toast

Michael Johnson is one of our marketing guys. We get along well. Our marketing discussions often slip into missionary tales. In fact our missionary tales and marketing discussions intersperse, and one sometimes becomes a metaphor for the other.

We went to the same mission-Florida. But we were about a generation apart. My Florida mission was all of Florida and parts of Alabama and Georgia. His was centered in Jacksonville. But I spent enough time in north Florida that we can talk about the same areas and branches.

And we both like food. I like to make it more than eat it, and he likes to eat it more than make it.

When I told him that I knew how to make French Fried Peanut Butter and Jam French Toast, he lit up like a kid at Christmas. “That’s a bull’s-eye!”   He wants his wife to make some.

How to Make Stuffed French Toast

The concept for stuffed French toast is simple:  make a sandwich with a yummy filling and dip the sandwich in an egg mixture or egg rich batter and cook as you would for other French toasts.  The filling needs to be sticky enough that the two slices of bread stick together.  Other than that, let your imagination soar.


While you can use anything, cream cheese is the most popular filling.  So are pastry fillings. We often combine the two, mixing cream cheese with a little sugar to sweeten it and then spreading a layer of cream cheese and then pastry filling-like cherry or pineapple–between the two slices of bread. You can buy a cream cheese filling and skip the step of mixing cream cheese and sugar together. (We sell pastry fillings.)

Fullfrendtoast


The first way is to make it on the griddle.  Spread a filling between two slices of bread, dredge it in an egg batter, and pop it on a griddle.  The process is exactly the same as making a single slice of French toast.  Because the heat has to drive through two slices instead of one, it takes longer to cook.  If the bread is becoming too crusty before cooking all the way through, turn the heat down.  At a lower heat, it will cook more thoroughly.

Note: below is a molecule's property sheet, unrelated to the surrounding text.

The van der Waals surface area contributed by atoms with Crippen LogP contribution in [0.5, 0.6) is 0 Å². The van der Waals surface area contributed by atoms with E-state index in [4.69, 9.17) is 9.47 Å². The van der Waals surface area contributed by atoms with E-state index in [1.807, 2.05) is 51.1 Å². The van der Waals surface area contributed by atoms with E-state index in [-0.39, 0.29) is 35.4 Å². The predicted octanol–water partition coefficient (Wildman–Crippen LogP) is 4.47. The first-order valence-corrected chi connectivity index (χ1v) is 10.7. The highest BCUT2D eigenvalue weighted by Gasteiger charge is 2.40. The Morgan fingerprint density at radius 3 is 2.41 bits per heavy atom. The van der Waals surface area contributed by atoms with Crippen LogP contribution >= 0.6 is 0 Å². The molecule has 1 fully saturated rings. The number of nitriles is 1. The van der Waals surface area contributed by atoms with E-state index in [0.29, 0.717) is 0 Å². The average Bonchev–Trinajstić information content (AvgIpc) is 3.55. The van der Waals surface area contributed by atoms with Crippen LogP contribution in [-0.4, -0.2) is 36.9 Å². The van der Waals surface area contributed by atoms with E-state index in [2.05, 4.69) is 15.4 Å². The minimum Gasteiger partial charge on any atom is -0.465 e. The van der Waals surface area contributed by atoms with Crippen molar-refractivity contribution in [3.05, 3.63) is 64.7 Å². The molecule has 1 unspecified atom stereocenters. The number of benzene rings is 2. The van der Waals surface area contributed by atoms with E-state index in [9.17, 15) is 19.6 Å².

Pecan Crusted Cherry Stuffed French Toast is one of my favorites. Make a sandwich with cherry filling and cream cheese filling and dredge it in egg wash. Then dredge it in crushed pecans and put it on the griddle. The heat will toast the pecans. Drizzle it with cherry syrup or cream syrup. (Yes, we sell fancy syrups too.)  


There’s another way to make stuffed French toast: deep frying.  Instead of dipping your sandwich in an egg batter, use a tempura batter.  Deep frying with a tempura batter makes your stuffed French toast light and crispy.  It’s not as quick, but in our classes, people always prefer this method.  And yes, peanut butter and jam French toast made this way is remarkably good.


More ideas for stuffed French toast:  

  • Strawberries & Cream Stuffed French Toast: Bavarian cream filling with sliced fresh strawberries.
  • Blueberry Cheesecake Stuffed French Toast: Blueberry pastry filling and cream cheese pastry filling.
  • PB & J Stuffed French Toast: Peanut butter and your favorite jam or jelly.
  • Banana Cream Pie Stuffed French Toast: Sliced bananas and Bavarian cream filling.
  • Cinnamon Burst Stuffed French Toast: Bavarian cream filling with cinnamon chips stirred into the Bavarian cream.

FullPBJFrench

You get the idea. Just be creative.

Dennis Weaver has burnt food from Point Barrow, Alaska, to Miami, Florida. He is the founder of The Prepared Pantry in Rigby, Idaho and the author of How to Bake: The Art and Science of Baking, available free in an e-book or as a Kindle book on Amazon for $10.

He loves to help people bake-and is giving away Free Kitchen Libraries with 30 e-books and over 1500 pages of content like this-a $150 value. There is no cost or obligation. You get five books immediately and one per week for 25 weeks.

Dennis lives in Rigby, Idaho, with his wife, Merri Ann. They have five wonderful children.